A Solution-Based Approach to Couple's Counseling
I recently posted this and it got a good bit of attention:
So I thought I’d share my general approach towards couple’s counseling.
I like to take a “solution focused” approach as opposed to a “problem focused” approach to couple’s counseling. It also can be applied without a counselor.
“Problem focused” is where I say, “What seems to be the problem?”
And you then respond by walking me through your individual interpretation of the intentions of your spouse behind particular actions or inactions in the past.
This is problematic because it can turn this time together into some like a courtroom. This causes two problems:
- This will frame the conversation around a cycle of attack-blame-defend. A person can only actively listen for about 10 secs in a contentious conversation. After that, their mind will immediately start preparing a rebuttal. That’s a waste of everyone’s times. It keeps you where you are at. We have to change it up. This less a courtroom and more a workshop.
- The “problem focused” approach also makes me into something that I rather not be. In that scenario, you guys present your case and then I become a judge who hands out rulings. Undoubtedly, this will make one of you feel ganged up on and you’ll shut down or look for someone to take your side elsewhere.
A “solution focus” takes the side of the marriage, not the individual.
It’s less focused on how you each have failed each other in the past and more focused on how you as an individual can take responsibility for improving your marriage moving forward.
So I’d like to start with you considering this question:
What is your vision for a happier marriage?
A month from now?
Describe it in what it IS as oppose to what it ISN’T. Imagine what a week looks like in that happier marriage. Write down. What do the mornings, evenings, and weekends look like? What projects are you and your spouse working on together? Etc etc.
It’s a hard question but it is THE question you need to be able to answer. You can’t just stop doing bad things. You must turn from and turn to. You have to a positive vision for where you want to go. No one is a mind-reader. Unmet expectations are often unspoken expectations or spoken in such a way that they go unheard.
Let me slightly diverge to some notes on communication…
Are you minimizing or maximizing?
Most marriages problems are rooted in emotional responses to forms of communication. In arguments, it’s common to have one spouse play the role of maximizer and the other as a minimizer. The role can be an issue of an individual’s temperament but often is tied to particular argument. They’ll minimize in one argument but maximize in another.
The maximizer will emotionally overwhelm the minimizer by stressing all the negatives of a situation and catastrophizing the possible outcomes if a solution isn’t immediately arrived at.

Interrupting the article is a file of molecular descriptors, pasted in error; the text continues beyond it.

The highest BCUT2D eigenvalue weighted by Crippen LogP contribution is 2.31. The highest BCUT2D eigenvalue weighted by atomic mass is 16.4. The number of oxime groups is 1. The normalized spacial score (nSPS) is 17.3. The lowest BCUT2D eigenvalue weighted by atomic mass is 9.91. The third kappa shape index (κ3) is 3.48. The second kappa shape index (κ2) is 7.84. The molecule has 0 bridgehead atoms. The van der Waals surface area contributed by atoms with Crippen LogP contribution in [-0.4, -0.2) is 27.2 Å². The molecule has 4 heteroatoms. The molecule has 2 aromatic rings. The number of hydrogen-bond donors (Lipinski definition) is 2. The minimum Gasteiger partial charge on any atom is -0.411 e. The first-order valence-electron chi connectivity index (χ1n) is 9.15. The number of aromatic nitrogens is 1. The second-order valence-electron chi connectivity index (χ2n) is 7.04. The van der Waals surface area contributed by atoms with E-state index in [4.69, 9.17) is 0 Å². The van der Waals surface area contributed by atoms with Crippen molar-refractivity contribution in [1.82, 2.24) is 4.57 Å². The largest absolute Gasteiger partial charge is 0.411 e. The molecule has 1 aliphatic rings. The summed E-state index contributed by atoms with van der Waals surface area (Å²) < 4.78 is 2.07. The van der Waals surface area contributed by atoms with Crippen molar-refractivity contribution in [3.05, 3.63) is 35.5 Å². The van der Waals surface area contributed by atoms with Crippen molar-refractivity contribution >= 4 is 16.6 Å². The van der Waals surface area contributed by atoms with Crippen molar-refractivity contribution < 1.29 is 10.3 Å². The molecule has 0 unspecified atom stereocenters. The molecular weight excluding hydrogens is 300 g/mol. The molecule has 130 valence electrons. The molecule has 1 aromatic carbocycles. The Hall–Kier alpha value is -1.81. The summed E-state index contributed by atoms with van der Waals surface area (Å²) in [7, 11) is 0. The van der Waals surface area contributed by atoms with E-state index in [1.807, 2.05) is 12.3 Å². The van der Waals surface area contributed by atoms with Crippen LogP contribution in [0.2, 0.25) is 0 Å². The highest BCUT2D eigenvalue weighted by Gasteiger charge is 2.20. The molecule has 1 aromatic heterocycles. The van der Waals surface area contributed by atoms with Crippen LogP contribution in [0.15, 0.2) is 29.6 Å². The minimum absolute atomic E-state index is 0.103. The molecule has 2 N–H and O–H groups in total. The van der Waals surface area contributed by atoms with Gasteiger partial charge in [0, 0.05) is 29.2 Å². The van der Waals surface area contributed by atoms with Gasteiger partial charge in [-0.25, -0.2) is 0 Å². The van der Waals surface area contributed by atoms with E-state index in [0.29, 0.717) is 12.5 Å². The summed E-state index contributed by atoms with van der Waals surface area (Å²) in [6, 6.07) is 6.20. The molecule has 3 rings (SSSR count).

The minimizer will emotionally frustrate the maximizer by downplaying their concerns regarding the situation and will come across as disengaged.
If both spouses remain in these roles, the argument will end in deadlock. No ground will be made. Tension will remain, even if it subsides underneath the surface.
Once you realize that you’re minimizing, you need to stop downplaying their emotional response and instead verbally acknowledge how they are feeling without matching their intensity:
Ex. “You’re frustrated and worried about our health/finances/children/etc. I’m here for us. I want you feel safe and at peace.”
Once you realize that you’re maximizing, you need turn down the intensity and verbally acknowledge some of the positive things about your spouse:
“I know you are working hard and things aren’t as hopeless as they feel.
Minimizers need up their emotional involvement in situation. Maximizers need to tone down their emotional response to the situation. You are the only who can control your emotions. It’s your responsibility. If you correct and control your emotions, it will help create space for your spouse to more easily correct and control their emotions.
Are you hearing or listening?
A lot of arguments are about one thing on the surface and another at their core. If you learn to not just hear but actively listen, you’ll grow in identifying the underlying issue needing to be addressed.
Remember that under all spousal criticism is an unmet hope or longing.
Her being fuming mad that you didn’t take out the trash for the fourth week in a row when you said you would isn’t just about trash. It’s about you being a man who gets things done. It’s about you being a man of your word. She dreamed of being married to respectable man.
Him being cold towards you because when he came home you kept scrolling on social media instead of giving him a hug isn’t just about social media. It’s about you being excited to see him. It’s about you desiring him and being thankful that he works hard. He dreamed of being married to a woman who respects him.
Criticism, as painful as they can be, are the hood you have to lift up to get to the deeper problems within a relationship.
Find the specific underlying issue can be hard. It may be easier to start by identifying what the general category the issue belongs to. Most arguments fall into three main categories:
A fight about power/control
A fight about closeness/care
A fight about respect/recognition
Now, let’s circle back to your vision for a happier marriage. Here are some steps…
Write out your vision of a happier marriage and then share it with your spouse
Identify who you are in an argument adjust to avoid ending up in deadlock
Listen to criticism and trying to identify the underlying issues
Lastly, as you arrive at a shared vision of a happier marriage ask these questions:
What can I as an individual do improve the marriage?
One small thing that I can immediately start to do to move that direction?
What are some things am I doing wrong?